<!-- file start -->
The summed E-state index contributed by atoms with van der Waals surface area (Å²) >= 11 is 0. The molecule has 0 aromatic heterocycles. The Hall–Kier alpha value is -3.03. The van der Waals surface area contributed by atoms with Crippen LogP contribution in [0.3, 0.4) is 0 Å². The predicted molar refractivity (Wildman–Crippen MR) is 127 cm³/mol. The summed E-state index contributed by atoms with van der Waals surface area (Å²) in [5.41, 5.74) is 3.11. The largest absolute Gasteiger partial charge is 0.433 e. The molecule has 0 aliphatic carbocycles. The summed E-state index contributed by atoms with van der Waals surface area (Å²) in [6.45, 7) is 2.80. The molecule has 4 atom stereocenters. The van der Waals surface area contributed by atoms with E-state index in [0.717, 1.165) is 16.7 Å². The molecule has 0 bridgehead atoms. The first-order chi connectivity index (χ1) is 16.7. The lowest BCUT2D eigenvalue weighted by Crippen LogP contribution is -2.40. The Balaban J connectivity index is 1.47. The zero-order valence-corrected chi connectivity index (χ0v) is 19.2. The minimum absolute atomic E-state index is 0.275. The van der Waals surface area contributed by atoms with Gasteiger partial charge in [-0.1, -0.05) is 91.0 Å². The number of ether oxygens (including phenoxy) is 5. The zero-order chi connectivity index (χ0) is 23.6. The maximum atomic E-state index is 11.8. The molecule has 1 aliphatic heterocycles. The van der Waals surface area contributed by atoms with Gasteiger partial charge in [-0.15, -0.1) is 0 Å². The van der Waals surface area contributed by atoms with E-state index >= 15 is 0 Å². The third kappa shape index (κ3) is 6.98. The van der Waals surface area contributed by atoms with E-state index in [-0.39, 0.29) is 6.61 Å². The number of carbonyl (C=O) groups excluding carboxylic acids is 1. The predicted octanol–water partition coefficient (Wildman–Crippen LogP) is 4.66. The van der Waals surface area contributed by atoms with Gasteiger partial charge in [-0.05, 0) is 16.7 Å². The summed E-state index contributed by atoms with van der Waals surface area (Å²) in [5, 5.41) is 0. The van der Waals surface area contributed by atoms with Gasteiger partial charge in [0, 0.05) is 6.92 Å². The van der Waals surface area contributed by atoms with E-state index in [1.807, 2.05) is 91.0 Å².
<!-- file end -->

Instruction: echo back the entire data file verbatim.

The summed E-state index contributed by atoms with van der Waals surface area (Å²) >= 11 is 0. The molecule has 0 aromatic heterocycles. The Hall–Kier alpha value is -3.03. The van der Waals surface area contributed by atoms with Crippen LogP contribution in [0.3, 0.4) is 0 Å². The predicted molar refractivity (Wildman–Crippen MR) is 127 cm³/mol. The summed E-state index contributed by atoms with van der Waals surface area (Å²) in [5.41, 5.74) is 3.11. The largest absolute Gasteiger partial charge is 0.433 e. The molecule has 0 aliphatic carbocycles. The summed E-state index contributed by atoms with van der Waals surface area (Å²) in [6.45, 7) is 2.80. The molecule has 4 atom stereocenters. The van der Waals surface area contributed by atoms with E-state index in [0.717, 1.165) is 16.7 Å². The molecule has 0 bridgehead atoms. The first-order chi connectivity index (χ1) is 16.7. The lowest BCUT2D eigenvalue weighted by Crippen LogP contribution is -2.40. The Balaban J connectivity index is 1.47. The zero-order valence-corrected chi connectivity index (χ0v) is 19.2. The minimum absolute atomic E-state index is 0.275. The van der Waals surface area contributed by atoms with Gasteiger partial charge in [-0.1, -0.05) is 91.0 Å². The number of ether oxygens (including phenoxy) is 5. The zero-order chi connectivity index (χ0) is 23.6. The maximum atomic E-state index is 11.8. The molecule has 1 aliphatic heterocycles. The van der Waals surface area contributed by atoms with Gasteiger partial charge in [-0.15, -0.1) is 0 Å². The van der Waals surface area contributed by atoms with E-state index >= 15 is 0 Å². The third kappa shape index (κ3) is 6.98. The van der Waals surface area contributed by atoms with E-state index in [-0.39, 0.29) is 6.61 Å². The number of carbonyl (C=O) groups excluding carboxylic acids is 1. The predicted octanol–water partition coefficient (Wildman–Crippen LogP) is 4.66. The van der Waals surface area contributed by atoms with Gasteiger partial charge in [-0.05, 0) is 16.7 Å². The summed E-state index contributed by atoms with van der Waals surface area (Å²) in [5, 5.41) is 0. The van der Waals surface area contributed by atoms with Gasteiger partial charge in [0, 0.05) is 6.92 Å². The van der Waals surface area contributed by atoms with E-state index in [1.807, 2.05) is 91.0 Å².